Fraser Nelson

Labour’s attack lines are self-defeating

Labour's attack lines are self-defeating
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Labour's agony about how to attack the Tories continues. Is Cameron a spivvy PR man? A lightweight, unqualified for the job? Or is he actually an alright bloke; the acceptable face of an unacceptable party? The problem with the latter argument is that you accept that Cameron and Osborne are good things. But it's the latter argument Labour are going for today.

What I love about the Labour attacks is seeing who they wheel out - they seem to have a small number of Labour MPs who are deemed popular. Poor old Stephen Pound is made to say the most terrible things about the Tories. Now it's the turn of John Spellar to claim that the Tories have revealed a secret cuts agenda (which, as CoffeeHouses will know, I wish were true). Spellar says:

"Cameron had done a good spray job on the Tory party but it's still the same old, nasty party that voters overwhelmingly rejected at the last three elections."

Overwhelmingly rejected? The 2005 election saw Michael Howard win more votes than Blair did in England - it's the Westminster system that converts this into a huge majority. And the "cuts" agenda is one which 72 percent of the public want, so there may be more of an appetite for those ruthless old Tories than Labour suspects. Anyway, Liam Byrne, the Minister for Shafting The Tories, also adds his tuppenceworth:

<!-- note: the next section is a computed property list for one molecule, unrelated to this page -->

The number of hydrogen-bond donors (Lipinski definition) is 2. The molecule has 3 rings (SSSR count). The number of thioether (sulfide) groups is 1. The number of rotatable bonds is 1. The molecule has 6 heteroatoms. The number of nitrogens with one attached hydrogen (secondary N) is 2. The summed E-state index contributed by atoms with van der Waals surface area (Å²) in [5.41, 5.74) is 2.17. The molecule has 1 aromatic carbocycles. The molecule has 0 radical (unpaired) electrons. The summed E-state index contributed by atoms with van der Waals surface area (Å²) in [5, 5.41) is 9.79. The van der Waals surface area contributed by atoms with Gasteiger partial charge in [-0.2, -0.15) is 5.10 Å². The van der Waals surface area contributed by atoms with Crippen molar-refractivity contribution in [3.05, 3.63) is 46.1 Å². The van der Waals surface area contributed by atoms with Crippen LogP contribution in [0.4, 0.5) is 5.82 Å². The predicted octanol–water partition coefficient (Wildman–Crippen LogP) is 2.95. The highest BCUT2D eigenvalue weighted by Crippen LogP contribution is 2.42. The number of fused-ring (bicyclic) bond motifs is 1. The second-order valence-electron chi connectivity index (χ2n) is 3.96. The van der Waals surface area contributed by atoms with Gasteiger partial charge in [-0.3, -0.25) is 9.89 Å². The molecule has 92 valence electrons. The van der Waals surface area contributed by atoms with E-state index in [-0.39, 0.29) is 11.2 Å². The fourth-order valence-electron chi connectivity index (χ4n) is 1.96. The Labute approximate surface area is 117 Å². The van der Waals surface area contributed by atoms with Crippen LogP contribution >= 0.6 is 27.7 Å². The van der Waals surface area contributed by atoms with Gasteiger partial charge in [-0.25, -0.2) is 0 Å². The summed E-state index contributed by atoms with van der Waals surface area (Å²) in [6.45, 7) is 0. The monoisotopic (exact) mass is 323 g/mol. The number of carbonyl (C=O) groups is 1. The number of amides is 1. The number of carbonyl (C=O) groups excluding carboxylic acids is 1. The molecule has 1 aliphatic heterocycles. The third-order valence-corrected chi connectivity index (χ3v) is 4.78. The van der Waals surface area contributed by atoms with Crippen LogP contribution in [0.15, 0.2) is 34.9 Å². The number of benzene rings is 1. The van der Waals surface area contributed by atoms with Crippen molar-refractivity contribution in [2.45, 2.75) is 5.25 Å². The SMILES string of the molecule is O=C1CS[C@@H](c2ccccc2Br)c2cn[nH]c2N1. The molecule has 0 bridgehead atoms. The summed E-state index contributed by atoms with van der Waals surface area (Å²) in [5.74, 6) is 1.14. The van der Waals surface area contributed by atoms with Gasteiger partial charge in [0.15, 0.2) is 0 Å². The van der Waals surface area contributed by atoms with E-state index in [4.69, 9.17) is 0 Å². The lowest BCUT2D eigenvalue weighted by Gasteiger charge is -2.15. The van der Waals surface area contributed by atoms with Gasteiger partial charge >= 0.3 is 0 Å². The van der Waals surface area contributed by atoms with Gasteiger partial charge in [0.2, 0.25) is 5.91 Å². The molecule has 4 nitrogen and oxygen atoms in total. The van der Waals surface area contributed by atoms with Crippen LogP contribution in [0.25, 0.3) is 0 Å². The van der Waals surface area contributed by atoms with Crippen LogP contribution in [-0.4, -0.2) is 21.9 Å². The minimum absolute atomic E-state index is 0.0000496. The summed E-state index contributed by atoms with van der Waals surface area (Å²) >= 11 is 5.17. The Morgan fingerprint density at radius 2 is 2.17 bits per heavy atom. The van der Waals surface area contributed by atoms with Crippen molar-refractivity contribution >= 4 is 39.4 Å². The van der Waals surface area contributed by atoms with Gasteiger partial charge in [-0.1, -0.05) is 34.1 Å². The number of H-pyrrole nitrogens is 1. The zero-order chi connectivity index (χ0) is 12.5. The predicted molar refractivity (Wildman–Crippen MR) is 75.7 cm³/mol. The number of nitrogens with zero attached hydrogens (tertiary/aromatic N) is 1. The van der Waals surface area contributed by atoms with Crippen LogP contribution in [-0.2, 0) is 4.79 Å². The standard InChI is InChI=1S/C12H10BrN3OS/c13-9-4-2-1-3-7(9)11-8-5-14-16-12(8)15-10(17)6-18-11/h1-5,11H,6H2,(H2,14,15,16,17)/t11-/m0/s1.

"The shadow chancellor wants to cut pay for nurses, teachers and the police, their latest poster boy wants to privatise the NHS and now they reveal one of their top priorities in a recession would be to abolish the hunting ban."

I suspect Labour will soon alight on a firm attack line. If it's this one, then we're talking at least an 80-seat Tory majority.

Written byFraser Nelson

Fraser Nelson is the editor of The Spectator. He is also a columnist with The Daily Telegraph, a member of the advisory board of the Centre for Social Justice and the Centre for Policy Studies.

Topics in this articlePolitics